A team of researchers from the Boston College and MIT have developed a flat panel solar thermoelectric generator that can heat water and produce electricity at the same time and is said to be seven to eight times more efficient than current solar-thermal technologies on the market today.
In solar thermal power plants the heat of the sun makes steam and the steam turns a turbine which produces electricity. The new experimental device converts solar heat directly into power via the Seebeck effect. The Seebeck effect is the conversion of temperature differences directly into electricity. No are mirrors required. Instead the solar absorber, operating in a vacuum, concentrates the heat via conduction onto thermoelectric materials set upon a copper plate. The device requires a difference in temperature of around 200 degrees Celsius, but is apparently more efficient than other, similar experimental devices.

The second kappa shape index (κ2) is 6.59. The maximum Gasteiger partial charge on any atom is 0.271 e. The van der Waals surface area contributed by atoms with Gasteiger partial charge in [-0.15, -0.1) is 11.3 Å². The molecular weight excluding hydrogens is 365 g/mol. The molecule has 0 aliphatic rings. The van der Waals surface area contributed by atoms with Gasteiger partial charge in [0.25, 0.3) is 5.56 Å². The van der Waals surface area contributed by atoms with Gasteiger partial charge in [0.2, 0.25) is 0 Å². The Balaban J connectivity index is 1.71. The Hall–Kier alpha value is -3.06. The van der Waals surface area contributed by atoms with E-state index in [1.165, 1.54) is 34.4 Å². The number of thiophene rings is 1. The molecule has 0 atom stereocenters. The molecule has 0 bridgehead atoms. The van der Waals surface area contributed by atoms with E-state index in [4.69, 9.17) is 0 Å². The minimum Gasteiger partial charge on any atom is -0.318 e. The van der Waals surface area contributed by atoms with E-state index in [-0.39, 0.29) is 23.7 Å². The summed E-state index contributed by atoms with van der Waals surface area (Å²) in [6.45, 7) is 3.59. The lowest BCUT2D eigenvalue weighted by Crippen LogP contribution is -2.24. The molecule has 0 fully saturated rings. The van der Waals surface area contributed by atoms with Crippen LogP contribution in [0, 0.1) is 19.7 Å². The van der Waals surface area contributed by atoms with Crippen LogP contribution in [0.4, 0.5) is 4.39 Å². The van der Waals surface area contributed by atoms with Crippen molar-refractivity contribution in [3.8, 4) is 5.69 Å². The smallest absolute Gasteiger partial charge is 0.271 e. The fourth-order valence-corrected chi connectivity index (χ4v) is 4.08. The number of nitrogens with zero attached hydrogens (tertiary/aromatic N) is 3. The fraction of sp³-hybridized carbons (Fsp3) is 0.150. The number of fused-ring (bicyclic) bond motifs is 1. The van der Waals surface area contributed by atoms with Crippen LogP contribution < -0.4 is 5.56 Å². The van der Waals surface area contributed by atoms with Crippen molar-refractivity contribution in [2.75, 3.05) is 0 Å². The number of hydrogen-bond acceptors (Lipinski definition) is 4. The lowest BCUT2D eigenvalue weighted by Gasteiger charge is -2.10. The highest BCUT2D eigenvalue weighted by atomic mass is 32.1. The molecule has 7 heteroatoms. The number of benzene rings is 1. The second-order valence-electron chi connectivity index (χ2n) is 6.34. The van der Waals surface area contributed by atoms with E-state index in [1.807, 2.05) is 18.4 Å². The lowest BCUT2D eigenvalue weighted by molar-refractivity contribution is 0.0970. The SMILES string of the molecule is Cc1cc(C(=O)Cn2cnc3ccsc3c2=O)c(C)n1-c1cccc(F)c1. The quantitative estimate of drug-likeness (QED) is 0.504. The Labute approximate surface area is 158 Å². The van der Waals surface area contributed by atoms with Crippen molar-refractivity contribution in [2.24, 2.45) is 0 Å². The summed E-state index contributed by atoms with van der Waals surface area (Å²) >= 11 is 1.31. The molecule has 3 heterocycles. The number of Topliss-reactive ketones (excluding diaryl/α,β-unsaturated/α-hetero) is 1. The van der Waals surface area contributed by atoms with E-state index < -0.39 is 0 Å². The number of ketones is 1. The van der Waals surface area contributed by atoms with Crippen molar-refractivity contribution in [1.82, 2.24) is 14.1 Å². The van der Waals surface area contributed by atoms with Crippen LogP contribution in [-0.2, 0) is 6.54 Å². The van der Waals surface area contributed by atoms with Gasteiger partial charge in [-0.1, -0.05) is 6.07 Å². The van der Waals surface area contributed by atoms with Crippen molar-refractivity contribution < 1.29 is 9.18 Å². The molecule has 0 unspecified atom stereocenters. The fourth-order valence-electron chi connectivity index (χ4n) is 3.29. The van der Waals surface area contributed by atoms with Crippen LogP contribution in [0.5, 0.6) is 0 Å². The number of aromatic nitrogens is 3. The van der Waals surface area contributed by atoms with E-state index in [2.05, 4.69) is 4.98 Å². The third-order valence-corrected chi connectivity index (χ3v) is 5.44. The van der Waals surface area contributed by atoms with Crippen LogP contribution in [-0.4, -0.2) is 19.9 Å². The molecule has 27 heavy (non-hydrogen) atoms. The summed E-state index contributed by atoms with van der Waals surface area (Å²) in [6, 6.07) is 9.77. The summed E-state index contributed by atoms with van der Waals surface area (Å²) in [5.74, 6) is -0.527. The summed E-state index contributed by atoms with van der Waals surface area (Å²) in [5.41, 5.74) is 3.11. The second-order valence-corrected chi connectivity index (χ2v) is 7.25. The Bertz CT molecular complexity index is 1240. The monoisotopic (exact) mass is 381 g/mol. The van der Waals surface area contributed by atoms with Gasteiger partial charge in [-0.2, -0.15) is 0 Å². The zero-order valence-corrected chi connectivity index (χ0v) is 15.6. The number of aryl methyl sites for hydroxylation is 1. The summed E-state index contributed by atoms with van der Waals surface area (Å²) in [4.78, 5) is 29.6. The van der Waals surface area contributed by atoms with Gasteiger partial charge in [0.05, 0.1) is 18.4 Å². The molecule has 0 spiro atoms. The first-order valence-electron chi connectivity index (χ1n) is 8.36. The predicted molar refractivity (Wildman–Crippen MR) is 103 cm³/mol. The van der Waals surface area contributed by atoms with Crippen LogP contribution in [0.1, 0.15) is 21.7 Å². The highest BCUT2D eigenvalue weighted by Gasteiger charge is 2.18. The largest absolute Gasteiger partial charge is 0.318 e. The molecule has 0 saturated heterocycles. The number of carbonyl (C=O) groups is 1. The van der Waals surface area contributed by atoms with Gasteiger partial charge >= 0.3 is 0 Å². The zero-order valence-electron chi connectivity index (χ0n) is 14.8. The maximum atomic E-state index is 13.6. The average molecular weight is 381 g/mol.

The device features two innovations: a better light-absorbing surface, obtained through the use of “enhanced nanostructured thermoelectric materials” and its placement within an energy-trapping, vacuum-sealed flat panel.
Because of the new ability to generate valuable electricity, the system promises to give users a quicker payback on their investment. This new technology can shorten the payback time by one third, according to Boston College Professor of Physics Zhifeng Ren.
The report was published in the journal Nature Materials at the beginning of this week.